Pope Francis today urged followers to give up trolling people on social media platforms like Twitter and Facebook for Lent.
He said there was too much ‘verbal violence’ in the world which was ‘amplified by the internet’.
Francis added that Lent was ‘a time to give up useless words, gossip, rumours, tittle-tattle and speak to God on a first name basis.’
He was addressing tens of thousands of worshipers in St Peter’s Square, Rome, on Ash Wednesday – the start of the 40-day season of Lent leading up to Easter.
Francis said: ‘We live in an atmosphere polluted by too much verbal violence, too many offensive and harmful words, which are amplified by the internet.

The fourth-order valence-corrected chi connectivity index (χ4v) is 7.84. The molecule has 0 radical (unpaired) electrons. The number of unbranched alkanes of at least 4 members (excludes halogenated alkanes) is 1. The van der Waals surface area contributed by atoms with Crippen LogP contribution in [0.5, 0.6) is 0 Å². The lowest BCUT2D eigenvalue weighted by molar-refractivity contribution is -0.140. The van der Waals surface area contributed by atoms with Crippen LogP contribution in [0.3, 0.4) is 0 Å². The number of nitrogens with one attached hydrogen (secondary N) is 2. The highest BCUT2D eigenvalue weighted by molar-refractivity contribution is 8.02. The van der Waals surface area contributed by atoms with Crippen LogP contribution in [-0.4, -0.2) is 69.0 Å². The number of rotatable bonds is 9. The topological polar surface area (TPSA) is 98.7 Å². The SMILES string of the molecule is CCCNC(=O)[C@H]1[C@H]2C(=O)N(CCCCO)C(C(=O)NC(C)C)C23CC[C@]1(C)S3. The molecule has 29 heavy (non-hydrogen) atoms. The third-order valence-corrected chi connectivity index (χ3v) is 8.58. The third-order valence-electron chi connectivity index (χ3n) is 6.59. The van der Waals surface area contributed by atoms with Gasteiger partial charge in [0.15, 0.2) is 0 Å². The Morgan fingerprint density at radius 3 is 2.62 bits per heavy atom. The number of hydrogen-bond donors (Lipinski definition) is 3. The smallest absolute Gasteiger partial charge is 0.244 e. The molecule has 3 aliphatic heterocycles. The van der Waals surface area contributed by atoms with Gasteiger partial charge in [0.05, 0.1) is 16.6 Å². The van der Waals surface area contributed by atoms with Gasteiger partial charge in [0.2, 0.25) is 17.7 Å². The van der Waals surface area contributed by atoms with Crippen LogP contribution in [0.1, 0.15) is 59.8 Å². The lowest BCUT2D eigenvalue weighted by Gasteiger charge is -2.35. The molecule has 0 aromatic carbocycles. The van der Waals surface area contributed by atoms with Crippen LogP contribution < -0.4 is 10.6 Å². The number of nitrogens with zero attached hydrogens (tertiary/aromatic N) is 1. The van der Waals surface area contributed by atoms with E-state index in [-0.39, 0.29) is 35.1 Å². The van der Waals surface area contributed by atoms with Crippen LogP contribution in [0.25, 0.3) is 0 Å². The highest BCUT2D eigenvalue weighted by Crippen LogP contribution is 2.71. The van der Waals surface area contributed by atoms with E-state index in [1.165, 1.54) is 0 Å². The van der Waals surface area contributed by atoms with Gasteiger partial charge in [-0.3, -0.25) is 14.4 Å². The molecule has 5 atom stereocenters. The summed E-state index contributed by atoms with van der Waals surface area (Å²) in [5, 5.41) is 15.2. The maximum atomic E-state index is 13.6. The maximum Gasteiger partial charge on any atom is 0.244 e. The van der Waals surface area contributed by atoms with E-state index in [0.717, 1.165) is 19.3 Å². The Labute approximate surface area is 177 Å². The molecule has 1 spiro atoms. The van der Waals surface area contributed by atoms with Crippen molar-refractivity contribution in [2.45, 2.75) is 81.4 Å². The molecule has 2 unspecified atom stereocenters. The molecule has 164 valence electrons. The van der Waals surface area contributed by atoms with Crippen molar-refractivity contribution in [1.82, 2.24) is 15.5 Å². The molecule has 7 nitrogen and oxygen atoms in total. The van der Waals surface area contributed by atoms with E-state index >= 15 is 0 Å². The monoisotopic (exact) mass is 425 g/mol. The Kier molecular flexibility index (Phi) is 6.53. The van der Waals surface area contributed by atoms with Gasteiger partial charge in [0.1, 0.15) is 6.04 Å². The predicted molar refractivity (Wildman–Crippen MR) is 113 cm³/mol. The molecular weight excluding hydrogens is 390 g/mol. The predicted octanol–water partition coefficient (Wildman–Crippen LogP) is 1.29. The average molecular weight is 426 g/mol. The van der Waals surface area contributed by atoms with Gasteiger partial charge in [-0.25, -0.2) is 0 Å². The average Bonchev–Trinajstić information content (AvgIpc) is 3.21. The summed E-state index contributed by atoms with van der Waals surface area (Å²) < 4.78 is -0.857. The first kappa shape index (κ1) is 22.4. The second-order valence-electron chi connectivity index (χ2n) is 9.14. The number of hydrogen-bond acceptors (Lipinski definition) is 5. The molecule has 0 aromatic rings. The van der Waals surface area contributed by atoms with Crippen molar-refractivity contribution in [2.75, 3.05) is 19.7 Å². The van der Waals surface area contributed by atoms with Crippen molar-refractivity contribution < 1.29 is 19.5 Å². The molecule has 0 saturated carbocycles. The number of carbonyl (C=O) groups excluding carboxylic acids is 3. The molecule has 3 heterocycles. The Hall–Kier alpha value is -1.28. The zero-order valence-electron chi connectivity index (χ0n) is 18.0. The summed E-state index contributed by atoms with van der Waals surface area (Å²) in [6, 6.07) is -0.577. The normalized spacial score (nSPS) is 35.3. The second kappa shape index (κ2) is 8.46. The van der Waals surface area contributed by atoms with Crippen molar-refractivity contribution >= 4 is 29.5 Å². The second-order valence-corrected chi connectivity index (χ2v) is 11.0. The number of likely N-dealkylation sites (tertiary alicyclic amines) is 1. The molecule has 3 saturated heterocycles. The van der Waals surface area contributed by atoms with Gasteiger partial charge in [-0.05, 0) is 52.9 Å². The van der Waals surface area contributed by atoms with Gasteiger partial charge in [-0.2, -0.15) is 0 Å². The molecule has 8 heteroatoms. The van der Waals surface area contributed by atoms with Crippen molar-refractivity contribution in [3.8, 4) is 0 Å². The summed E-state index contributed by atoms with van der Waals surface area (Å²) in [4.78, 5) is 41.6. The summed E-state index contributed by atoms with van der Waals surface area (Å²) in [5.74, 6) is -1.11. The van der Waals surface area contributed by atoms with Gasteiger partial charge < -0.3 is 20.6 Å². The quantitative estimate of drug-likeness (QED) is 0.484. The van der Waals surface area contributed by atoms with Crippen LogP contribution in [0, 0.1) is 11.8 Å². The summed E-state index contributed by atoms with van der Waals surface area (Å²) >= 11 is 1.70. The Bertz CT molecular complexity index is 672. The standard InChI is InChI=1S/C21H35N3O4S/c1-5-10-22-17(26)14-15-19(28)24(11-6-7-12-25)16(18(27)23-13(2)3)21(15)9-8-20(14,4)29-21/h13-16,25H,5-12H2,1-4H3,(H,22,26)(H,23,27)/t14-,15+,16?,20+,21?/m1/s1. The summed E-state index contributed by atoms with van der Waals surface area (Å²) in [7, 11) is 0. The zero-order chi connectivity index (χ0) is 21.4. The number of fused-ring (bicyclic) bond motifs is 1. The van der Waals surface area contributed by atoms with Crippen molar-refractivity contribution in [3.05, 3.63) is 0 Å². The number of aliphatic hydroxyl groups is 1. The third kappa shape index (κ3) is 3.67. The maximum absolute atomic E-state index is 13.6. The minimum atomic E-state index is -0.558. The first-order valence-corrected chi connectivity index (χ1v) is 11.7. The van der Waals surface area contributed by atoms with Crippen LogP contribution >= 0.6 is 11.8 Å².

‘Today, people insult each other as if they were saying good day.’
During Lent, Catholics are usually called on to give up treats or indulgences like chocolate or alcohol.
In recent years, Francis himself has been the butt of insults from ultra-conservative Catholic websites and mostly anonymous anti-pope Twitter feeds.
Twitter has also become a platform for sometimes pitched verbal battles between his supporters and detractors.
Later on Wednesday, Francis was due to have ashes rubbed on his forehead at a traditional Ash Wednesday service that reminds Christians of mortality and that everyone will someday become dust.
During Lent, which is marked by repentance, fasting and reflection, the faithful are also called on to practice more good deeds, such as alms giving, and to be particularly closer to the needy.